Animal Kingdom - Animalia Phylum, Subphylum

Introduction to Animalia

The Animalia is the largest kingdom amongst the five kingdoms consisting of all animals. Animals are multicellular eukaryotes; don't possess a cell membrane or chlorophyll like plants, and share an equivalent mode of nutrition, that is, the heterotrophic mode. Among the other prominent characteristics of this kingdom include body symmetry, cell arrangement, extent of organization, presence/absence of notochord, etc. 


R.H. Whittaker organized organisms into five kingdoms. He classified organisms supported cell structure, mode, source of nutrition and body design. The five kingdoms proposed by Whittaker are Monera, Protista, Fungi, Plantae, and Animalia. Let us learn about the animal kingdom, i.e., Kingdom Animalia.


Kingdom Animalia

Kingdom Animalia constitutes all animals. Amongst the five kingdoms, the most important kingdom is Animalia. Animals are multicellular eukaryotes. However, like plants, they do not possess chlorophyll or a cell membrane. Therefore, members of the Animalia exhibit a heterotrophic mode of nutrition. Kingdom Animalia has been classified into ten different subphyla supported their body design or differentiation.

The different phylum of the Animalia are as follows:

  1. Porifera

  2. Coelenterata (Cnidaria)

  3. Platyhelminthes

  4. Nematoda

  5. Annelida

  6. Arthropoda

  7. Mollusca

  8. Echinodermata

  9. Hemichordata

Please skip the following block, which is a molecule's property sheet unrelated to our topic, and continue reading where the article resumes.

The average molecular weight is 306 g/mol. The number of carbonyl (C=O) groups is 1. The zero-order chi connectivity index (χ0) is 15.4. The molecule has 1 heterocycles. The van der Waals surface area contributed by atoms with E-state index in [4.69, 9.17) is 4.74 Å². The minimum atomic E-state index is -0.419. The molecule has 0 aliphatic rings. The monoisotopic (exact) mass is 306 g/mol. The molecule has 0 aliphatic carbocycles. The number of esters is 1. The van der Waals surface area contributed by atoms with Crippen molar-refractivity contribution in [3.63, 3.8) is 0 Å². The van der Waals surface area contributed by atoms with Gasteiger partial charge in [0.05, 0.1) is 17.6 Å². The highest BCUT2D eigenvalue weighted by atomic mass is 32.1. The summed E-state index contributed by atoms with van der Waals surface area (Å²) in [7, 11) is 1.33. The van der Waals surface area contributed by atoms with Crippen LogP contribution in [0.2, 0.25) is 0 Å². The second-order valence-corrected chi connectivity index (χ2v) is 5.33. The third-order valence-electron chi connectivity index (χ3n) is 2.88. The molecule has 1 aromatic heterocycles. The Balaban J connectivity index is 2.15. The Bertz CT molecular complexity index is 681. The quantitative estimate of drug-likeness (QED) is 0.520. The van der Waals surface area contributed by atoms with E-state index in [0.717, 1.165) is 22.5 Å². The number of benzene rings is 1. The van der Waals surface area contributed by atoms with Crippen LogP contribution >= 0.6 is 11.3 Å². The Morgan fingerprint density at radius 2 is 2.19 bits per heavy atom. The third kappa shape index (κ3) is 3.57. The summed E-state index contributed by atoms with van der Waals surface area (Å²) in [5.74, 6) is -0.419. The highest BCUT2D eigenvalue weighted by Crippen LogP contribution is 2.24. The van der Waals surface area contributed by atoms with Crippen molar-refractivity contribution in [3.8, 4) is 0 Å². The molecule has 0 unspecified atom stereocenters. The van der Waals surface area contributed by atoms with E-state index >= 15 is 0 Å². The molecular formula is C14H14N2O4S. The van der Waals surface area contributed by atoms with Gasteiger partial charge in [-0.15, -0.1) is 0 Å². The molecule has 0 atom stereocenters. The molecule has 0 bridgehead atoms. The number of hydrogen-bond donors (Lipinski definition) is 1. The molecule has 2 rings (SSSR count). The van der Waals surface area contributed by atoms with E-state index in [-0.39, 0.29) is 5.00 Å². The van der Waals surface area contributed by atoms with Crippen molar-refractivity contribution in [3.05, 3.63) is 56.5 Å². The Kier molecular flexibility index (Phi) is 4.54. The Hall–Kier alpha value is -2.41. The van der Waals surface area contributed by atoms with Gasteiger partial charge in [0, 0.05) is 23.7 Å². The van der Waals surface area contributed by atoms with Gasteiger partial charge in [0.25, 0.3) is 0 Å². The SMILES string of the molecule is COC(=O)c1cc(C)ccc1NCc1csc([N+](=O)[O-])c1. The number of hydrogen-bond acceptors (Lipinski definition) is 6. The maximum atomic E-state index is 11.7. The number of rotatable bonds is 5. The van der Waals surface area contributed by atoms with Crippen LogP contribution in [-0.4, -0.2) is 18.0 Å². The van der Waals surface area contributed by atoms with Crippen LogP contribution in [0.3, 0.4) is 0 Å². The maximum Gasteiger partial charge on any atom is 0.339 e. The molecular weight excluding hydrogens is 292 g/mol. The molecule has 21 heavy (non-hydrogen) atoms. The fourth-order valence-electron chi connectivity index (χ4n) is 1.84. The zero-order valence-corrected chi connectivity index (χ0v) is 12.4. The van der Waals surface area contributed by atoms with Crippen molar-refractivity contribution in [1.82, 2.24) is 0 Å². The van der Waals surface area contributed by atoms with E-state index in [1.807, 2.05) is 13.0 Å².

10. Chordata


Phylum Porifera

Porifera means organisms with holes. They are commonly known as Sponges. Features of the Porifera are:

  1. Non-motile, multicellular organisms with a hard outer skeleton.

  2. Have a porous body.

  3. Pores on the bodies create a canal system that helps within the circulation of drugs.

  4. Their body does not include a typical head and tail; well-developed organs or organ system are absent.

  5. Include marine habitat.

Example of phylum Porifera includes- Spongilla, Sycon.


Phylum Coelenterata (Cnidaria)

The term Coelenteratais derived from the Greek word “kilos” which suggests hollow-bellied. Their features are:

  1. Have a hollow body cavity.

  2. The body is differentiated into two ends.

  3. Includes all aquatic animals.

  4. The body is formed of two layers of cells: inner and outer linings.

  5. They are either found solitarily (Sea anemone) or in colonies (corals).

Example of phylum Coelenterata includes – Hydra, Jellyfish.


Phylum Platyhelminthes

Platyhelminthes are commonly known as flatworms. Their features are:

  1. Dorsoventrally flattened body.

  2. Complex and have differentiated body structure.

  3. They are triploblastic, i.e. tissue is differentiated from three distinct cell-layers.

  4. Do not have a real internal cavity or coelom.

  5. Have bilateral symmetry.

  6. Either free-living (Planaria) or parasitic (liver flukes).

Example of phylum Platyhelminthes includes -Tapeworm, Planaria.


Phylum Nematoda

Phylum Nematoda consists of nematodes or roundworms. Their features are:

  1. Nematodes have a cylindrical body.

  2. Bilaterally symmetrical and triploblastic.

  3. Have pseudocoelom, a false body cavity.

  4. Parasitic and causes diseases such as elephantiasis, ascariasis.

Example of phylum Nematoda includes – Ascaris, Wuchereria.


Phylum Annelida

Annelids are commonly referred to as segmented or ringed worms. They have the following features:

  1. Have a segmented cylindrical body.

  2. The body is differentiated into head and tail.

  3. Bilaterally symmetrical and triploblastic.

  4. Have a true body cavity.

  5. Habitat: marine, freshwater, and land.

Example of phylum Annelida includes – Earthworm, Leech.


Phylum Arthropoda

Arthropod means jointed legs. Animals that have jointed appendages belong to the present phylum. This is the most important phylum within the Animalia. Other features are: